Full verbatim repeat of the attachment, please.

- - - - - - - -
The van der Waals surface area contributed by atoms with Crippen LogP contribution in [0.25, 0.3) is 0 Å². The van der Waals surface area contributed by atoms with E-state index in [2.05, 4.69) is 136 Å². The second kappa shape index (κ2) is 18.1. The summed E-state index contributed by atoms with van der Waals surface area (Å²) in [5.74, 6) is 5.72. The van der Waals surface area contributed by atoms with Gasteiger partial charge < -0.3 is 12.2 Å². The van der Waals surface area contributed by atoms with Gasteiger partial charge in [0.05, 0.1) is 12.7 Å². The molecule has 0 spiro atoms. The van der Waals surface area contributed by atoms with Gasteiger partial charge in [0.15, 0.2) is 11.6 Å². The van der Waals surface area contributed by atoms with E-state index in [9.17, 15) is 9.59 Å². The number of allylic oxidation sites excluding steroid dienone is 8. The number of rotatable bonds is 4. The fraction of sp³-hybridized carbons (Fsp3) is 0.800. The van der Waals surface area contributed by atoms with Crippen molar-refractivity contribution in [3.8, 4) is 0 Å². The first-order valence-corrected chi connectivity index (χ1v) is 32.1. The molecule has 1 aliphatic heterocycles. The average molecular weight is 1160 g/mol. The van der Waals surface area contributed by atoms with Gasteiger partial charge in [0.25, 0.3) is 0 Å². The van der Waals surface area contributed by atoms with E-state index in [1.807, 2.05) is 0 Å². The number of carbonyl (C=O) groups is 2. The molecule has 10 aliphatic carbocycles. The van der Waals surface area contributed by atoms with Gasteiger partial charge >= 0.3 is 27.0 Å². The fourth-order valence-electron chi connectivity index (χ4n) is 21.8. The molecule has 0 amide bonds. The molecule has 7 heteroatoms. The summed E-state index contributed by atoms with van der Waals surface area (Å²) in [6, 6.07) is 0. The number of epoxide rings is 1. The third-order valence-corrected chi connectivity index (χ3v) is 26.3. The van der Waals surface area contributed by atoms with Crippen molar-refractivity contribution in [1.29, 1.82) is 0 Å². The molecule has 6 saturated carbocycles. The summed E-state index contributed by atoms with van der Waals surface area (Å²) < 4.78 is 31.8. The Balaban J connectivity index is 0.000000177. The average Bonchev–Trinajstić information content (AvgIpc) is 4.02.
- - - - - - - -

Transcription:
The van der Waals surface area contributed by atoms with Crippen LogP contribution in [0.25, 0.3) is 0 Å². The van der Waals surface area contributed by atoms with E-state index in [2.05, 4.69) is 136 Å². The second kappa shape index (κ2) is 18.1. The summed E-state index contributed by atoms with van der Waals surface area (Å²) in [5.74, 6) is 5.72. The van der Waals surface area contributed by atoms with Gasteiger partial charge < -0.3 is 12.2 Å². The van der Waals surface area contributed by atoms with Gasteiger partial charge in [0.05, 0.1) is 12.7 Å². The molecule has 0 spiro atoms. The van der Waals surface area contributed by atoms with Gasteiger partial charge in [0.15, 0.2) is 11.6 Å². The van der Waals surface area contributed by atoms with E-state index in [9.17, 15) is 9.59 Å². The number of allylic oxidation sites excluding steroid dienone is 8. The number of rotatable bonds is 4. The fraction of sp³-hybridized carbons (Fsp3) is 0.800. The van der Waals surface area contributed by atoms with Crippen molar-refractivity contribution in [3.8, 4) is 0 Å². The first-order valence-corrected chi connectivity index (χ1v) is 32.1. The molecule has 1 aliphatic heterocycles. The average molecular weight is 1160 g/mol. The van der Waals surface area contributed by atoms with Gasteiger partial charge in [0.25, 0.3) is 0 Å². The van der Waals surface area contributed by atoms with E-state index in [1.807, 2.05) is 0 Å². The number of carbonyl (C=O) groups is 2. The molecule has 10 aliphatic carbocycles. The van der Waals surface area contributed by atoms with Gasteiger partial charge >= 0.3 is 27.0 Å². The fourth-order valence-electron chi connectivity index (χ4n) is 21.8. The molecule has 0 amide bonds. The molecule has 7 heteroatoms. The summed E-state index contributed by atoms with van der Waals surface area (Å²) in [6, 6.07) is 0. The number of epoxide rings is 1. The third-order valence-corrected chi connectivity index (χ3v) is 26.3. The van der Waals surface area contributed by atoms with Crippen molar-refractivity contribution in [1.29, 1.82) is 0 Å². The molecule has 6 saturated carbocycles. The summed E-state index contributed by atoms with van der Waals surface area (Å²) < 4.78 is 31.8. The Balaban J connectivity index is 0.000000177. The average Bonchev–Trinajstić information content (AvgIpc) is 4.02.